• Ryley, Rett Syndrome Close

    “Hi! My name is Ryley. I have Rett Syndrome – an awful neurological disorder that messes up everything I try to do – and it mainly affects girls! I cannot talk, use my hands or move around very well, but I can hear you. I understand you. I am smart. There are hundreds of thousands of girls like me.”

    Ryley is a happy fun loving beautiful little six year old girl! She developed normally until about 12-18 months when she was diagnosed with Rett Syndrome. Rett Syndrome is a debilitating neurological/movement disorder that primarily affect females. Rett Syndrome is the leading genetic cause of severe impairment in girls – most cannot speak, walk or use their hands. Rett Syndrome is as prevalent as ALS, Cystic Fibrosis and Huntington’s Disease. Sadly, another baby girl is born afflicted every 90 minutes. Rett Syndrome is caused by a single gene mutation that leads to underproduction of an important brain protein. Rett Syndrome is potentially reversible – research shows once protein levels are normalized, symptoms subside.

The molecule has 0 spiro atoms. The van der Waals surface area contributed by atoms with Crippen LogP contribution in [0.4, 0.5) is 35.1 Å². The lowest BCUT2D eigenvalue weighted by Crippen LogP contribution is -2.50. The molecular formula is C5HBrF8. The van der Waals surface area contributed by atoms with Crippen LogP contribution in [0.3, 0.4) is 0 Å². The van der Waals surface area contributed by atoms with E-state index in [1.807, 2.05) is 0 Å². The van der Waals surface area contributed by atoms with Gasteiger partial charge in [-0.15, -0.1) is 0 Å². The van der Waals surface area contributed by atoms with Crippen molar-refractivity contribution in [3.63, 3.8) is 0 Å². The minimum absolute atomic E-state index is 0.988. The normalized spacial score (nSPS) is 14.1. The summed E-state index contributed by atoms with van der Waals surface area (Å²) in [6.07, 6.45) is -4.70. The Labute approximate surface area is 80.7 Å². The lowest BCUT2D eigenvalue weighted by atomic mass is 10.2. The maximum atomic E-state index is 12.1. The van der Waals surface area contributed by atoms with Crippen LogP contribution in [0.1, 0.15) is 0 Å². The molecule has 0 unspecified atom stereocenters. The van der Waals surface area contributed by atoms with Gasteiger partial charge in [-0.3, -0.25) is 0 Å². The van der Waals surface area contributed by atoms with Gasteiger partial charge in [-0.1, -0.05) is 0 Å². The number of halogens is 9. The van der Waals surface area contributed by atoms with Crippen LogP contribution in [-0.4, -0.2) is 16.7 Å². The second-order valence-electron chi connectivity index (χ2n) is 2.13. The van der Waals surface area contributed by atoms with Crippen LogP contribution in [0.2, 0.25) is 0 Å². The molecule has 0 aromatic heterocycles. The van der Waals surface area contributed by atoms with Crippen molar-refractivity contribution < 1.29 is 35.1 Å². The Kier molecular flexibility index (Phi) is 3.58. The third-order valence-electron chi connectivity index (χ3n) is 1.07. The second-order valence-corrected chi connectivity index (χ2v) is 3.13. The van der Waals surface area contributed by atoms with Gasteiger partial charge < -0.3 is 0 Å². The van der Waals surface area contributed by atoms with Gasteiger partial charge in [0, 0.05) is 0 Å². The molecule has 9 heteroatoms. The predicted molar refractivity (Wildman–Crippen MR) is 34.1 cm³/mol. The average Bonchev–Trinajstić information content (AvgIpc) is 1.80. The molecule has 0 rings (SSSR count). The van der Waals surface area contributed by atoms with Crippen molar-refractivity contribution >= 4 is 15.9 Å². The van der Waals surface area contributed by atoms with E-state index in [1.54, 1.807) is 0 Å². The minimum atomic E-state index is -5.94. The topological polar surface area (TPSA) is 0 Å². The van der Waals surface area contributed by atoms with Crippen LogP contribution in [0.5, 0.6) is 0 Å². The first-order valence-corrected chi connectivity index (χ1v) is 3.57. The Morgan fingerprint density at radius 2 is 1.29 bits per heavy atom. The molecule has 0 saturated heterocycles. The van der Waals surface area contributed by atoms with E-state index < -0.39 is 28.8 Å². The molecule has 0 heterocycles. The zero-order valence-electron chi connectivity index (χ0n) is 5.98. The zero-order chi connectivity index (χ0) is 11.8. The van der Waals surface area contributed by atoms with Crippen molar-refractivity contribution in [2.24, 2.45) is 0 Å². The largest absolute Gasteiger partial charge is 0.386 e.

Children’s Miracle Network of NNY has helped Ryley and her family through our Direct Financial Assistance Program (DFAP). CMN has provided reimbursement for travel expenses incurred during her appointments with specialists/hospitalizations in New York City.

    “I would like to say thank you to Samaritan and CMN for allowing us to share our story for the last year! Time sure flew by. We had so much fun meeting all the people and lending our help. CMN has helped us in raising awareness for Rett Syndrome as well as bringing awareness to our many friends. With Ryley being nominated as the Champion and her face being everywhere many people have supported us along our journey. CMN helped us travel to NYC for important doctors’ appointments and covered Ryley’s dental bills. It has meant the world to me to have our story told all over the North Country and bring a voice to my beautiful daughter’s journey! Thanks again for all the love and support!”

    –The Weaver Family